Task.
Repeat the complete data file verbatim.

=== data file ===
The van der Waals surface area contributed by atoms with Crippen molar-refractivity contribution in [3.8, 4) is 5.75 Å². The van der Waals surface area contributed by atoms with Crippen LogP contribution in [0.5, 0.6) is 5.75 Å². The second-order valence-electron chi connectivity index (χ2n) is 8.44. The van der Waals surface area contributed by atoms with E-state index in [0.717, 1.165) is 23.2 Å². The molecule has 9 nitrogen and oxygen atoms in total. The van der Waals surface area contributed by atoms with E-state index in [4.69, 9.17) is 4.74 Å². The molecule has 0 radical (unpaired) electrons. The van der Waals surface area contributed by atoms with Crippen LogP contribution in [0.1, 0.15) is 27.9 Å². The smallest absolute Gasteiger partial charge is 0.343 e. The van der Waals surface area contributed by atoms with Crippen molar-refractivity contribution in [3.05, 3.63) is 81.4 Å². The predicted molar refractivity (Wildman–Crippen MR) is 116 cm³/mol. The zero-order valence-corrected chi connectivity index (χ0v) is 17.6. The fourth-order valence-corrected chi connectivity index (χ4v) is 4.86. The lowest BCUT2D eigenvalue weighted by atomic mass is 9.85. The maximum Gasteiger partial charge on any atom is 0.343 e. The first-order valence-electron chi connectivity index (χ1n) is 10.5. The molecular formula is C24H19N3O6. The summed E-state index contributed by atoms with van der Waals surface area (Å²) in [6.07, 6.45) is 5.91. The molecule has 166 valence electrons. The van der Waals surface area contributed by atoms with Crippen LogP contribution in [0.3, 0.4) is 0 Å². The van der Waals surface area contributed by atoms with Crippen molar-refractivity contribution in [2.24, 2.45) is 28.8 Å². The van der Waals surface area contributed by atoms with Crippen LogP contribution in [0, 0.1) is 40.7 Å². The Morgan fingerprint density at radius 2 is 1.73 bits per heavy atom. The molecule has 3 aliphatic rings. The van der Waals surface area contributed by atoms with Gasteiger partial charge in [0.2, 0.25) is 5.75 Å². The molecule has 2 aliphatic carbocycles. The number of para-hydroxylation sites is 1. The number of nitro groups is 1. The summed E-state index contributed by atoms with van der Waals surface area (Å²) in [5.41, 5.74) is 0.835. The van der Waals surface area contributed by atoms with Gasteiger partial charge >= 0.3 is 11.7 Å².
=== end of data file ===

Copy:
The van der Waals surface area contributed by atoms with Crippen molar-refractivity contribution in [3.8, 4) is 5.75 Å². The van der Waals surface area contributed by atoms with Crippen LogP contribution in [0.5, 0.6) is 5.75 Å². The second-order valence-electron chi connectivity index (χ2n) is 8.44. The van der Waals surface area contributed by atoms with E-state index in [0.717, 1.165) is 23.2 Å². The molecule has 9 nitrogen and oxygen atoms in total. The van der Waals surface area contributed by atoms with E-state index in [4.69, 9.17) is 4.74 Å². The molecule has 0 radical (unpaired) electrons. The van der Waals surface area contributed by atoms with Crippen LogP contribution in [0.1, 0.15) is 27.9 Å². The smallest absolute Gasteiger partial charge is 0.343 e. The van der Waals surface area contributed by atoms with Crippen molar-refractivity contribution in [3.05, 3.63) is 81.4 Å². The predicted molar refractivity (Wildman–Crippen MR) is 116 cm³/mol. The zero-order valence-corrected chi connectivity index (χ0v) is 17.6. The fourth-order valence-corrected chi connectivity index (χ4v) is 4.86. The lowest BCUT2D eigenvalue weighted by atomic mass is 9.85. The maximum Gasteiger partial charge on any atom is 0.343 e. The first-order valence-electron chi connectivity index (χ1n) is 10.5. The molecular formula is C24H19N3O6. The summed E-state index contributed by atoms with van der Waals surface area (Å²) in [6.07, 6.45) is 5.91. The molecule has 166 valence electrons. The van der Waals surface area contributed by atoms with Crippen LogP contribution in [0.3, 0.4) is 0 Å². The van der Waals surface area contributed by atoms with Crippen molar-refractivity contribution in [2.24, 2.45) is 28.8 Å². The van der Waals surface area contributed by atoms with Crippen LogP contribution in [0, 0.1) is 40.7 Å². The Morgan fingerprint density at radius 2 is 1.73 bits per heavy atom. The molecule has 3 aliphatic rings. The van der Waals surface area contributed by atoms with Gasteiger partial charge in [0.2, 0.25) is 5.75 Å². The molecule has 2 aliphatic carbocycles. The number of para-hydroxylation sites is 1. The number of nitro groups is 1. The summed E-state index contributed by atoms with van der Waals surface area (Å²) in [5.41, 5.74) is 0.835. The van der Waals surface area contributed by atoms with Gasteiger partial charge >= 0.3 is 11.7 Å².